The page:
MADISON, Wis. (SPECTRUM NEWS) – As college students get ready to head back to school, a few simple tips can make adjusting to campus life a lot easier.

Being on your own for the very first time can be both exciting and a little scary.

University of Wisconsin-Madison School of Human Ecology Clinical Professor Christine Whelan says that's okay.

“First of all, I think it's really important for students to recognize that their peers are nervous as they are,” Whelan said. “You know they are all coming to college for the first time and meeting so many new people, so know that you are not alone in all of your anxiety. It's going to take some time to make friends, but really investing in those friendships and relationships early on is going to get you far.”

Going to class, getting involved on campus, and finding a job means many students will need to figure out how to stay organized.

“Figuring out how to get all of that done while also trying to have some fun as well is going to be a new challenge,” Whelan said. “Schedules are important. Whether it's planners, whether it's on your phone, make sure that you budget your time in a way that both fits you and gets all your work done.”

Besides busy schedules, students will also need to balance their budgets.

Tiffany Schultz, Southwest Wisconsin Regional Director with the Better Business Bureau, says if it sounds too good to be true it probably is, especially when it comes to credit cards.

“We can all be a victim of a scam, but we can be a savvy consumer as well,” Schultz said. “You are out on your own, credit cards are an easy way to spend money, and you have to watch out for those offers. Are they real or are they fake? Do your research because if it's a fake offer, there are scammers out there looking for your personal information.”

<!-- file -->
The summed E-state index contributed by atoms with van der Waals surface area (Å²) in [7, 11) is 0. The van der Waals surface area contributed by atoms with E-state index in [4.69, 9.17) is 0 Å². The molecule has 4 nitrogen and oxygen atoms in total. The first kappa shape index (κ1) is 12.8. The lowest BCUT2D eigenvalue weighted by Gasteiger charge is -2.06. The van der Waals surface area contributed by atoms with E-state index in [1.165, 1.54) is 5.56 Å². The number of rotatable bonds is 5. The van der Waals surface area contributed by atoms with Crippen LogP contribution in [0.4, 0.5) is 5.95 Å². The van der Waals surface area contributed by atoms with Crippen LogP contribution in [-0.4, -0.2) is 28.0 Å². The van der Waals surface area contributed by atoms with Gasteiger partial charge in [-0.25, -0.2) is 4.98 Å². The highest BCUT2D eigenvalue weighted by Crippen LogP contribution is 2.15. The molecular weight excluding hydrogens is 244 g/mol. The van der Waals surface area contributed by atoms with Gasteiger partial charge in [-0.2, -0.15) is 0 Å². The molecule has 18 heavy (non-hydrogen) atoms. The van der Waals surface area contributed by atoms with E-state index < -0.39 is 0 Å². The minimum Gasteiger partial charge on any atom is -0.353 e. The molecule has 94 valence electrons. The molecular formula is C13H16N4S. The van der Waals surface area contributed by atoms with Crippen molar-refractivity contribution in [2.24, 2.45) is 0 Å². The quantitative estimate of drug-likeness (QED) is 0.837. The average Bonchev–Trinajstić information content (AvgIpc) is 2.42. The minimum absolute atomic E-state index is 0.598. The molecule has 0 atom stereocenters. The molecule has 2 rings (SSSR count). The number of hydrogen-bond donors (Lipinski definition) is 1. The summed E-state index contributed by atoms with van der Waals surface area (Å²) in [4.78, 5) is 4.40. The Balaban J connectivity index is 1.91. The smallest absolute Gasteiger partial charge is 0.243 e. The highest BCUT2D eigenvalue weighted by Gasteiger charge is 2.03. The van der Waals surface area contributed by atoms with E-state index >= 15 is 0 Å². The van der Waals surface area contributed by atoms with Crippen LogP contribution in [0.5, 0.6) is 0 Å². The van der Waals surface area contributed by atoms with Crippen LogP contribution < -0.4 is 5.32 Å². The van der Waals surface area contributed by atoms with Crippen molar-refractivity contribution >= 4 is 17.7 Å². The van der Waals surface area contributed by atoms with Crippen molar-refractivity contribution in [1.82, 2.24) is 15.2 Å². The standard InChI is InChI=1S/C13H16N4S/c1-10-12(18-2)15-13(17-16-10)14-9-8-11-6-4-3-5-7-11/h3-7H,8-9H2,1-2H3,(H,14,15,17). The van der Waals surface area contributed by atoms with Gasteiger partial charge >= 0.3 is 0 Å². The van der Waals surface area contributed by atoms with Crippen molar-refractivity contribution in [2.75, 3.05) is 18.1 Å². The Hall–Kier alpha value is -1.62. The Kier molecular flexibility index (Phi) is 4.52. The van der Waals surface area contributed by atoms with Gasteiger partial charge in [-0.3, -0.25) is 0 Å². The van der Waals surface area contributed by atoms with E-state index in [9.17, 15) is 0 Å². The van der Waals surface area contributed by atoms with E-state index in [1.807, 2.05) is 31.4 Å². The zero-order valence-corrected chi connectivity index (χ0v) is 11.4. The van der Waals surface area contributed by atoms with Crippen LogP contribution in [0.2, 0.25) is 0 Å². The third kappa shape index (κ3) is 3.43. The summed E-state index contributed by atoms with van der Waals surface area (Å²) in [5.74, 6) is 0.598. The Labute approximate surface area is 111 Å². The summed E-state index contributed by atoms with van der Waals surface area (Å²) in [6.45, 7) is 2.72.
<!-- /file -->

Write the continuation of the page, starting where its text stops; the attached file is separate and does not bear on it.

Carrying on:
According to the Better Business Bureau's 2018 Scam Tracker Risk Report, nearly 41% of students reported a loss when exposed to a scam compared to about 28% of non-students.

Protecting your identity is just as important when applying for a job too.

In 2018, employment scams were the number one culprit of fraud targeting 18 to 25-year-olds.

Sometimes job offers can be sent to school emails with the promise of flexible hours and beyond expected pay.

“If somebody asks you for your social security number or personal information upfront, you've never met this person, and you're applying online for a job, be wary of it,” Schultz said. “Check it out.”

Schultz says other common financial scams targeting college students include:

  • Too good to be true apartments
  • Safe credit reports
  • Scholarship and grant scams

If you want to know what kind of scams are happening in your area, the Better Business Bureau has a Scam Tracker on their website.

For parents, checking in on your college student from time to time doesn't hurt, but Whelan has one last piece of advice.

“It's great to ask your student questions about all the wonderful things they're doing at college, but this is really their time,” Whelan said. “They are adults and this is about fostering their independence, so as a professor I can tell you that I don't want to hear from parents. I want to hear from the students themselves. I want them to be advocates for their own education.”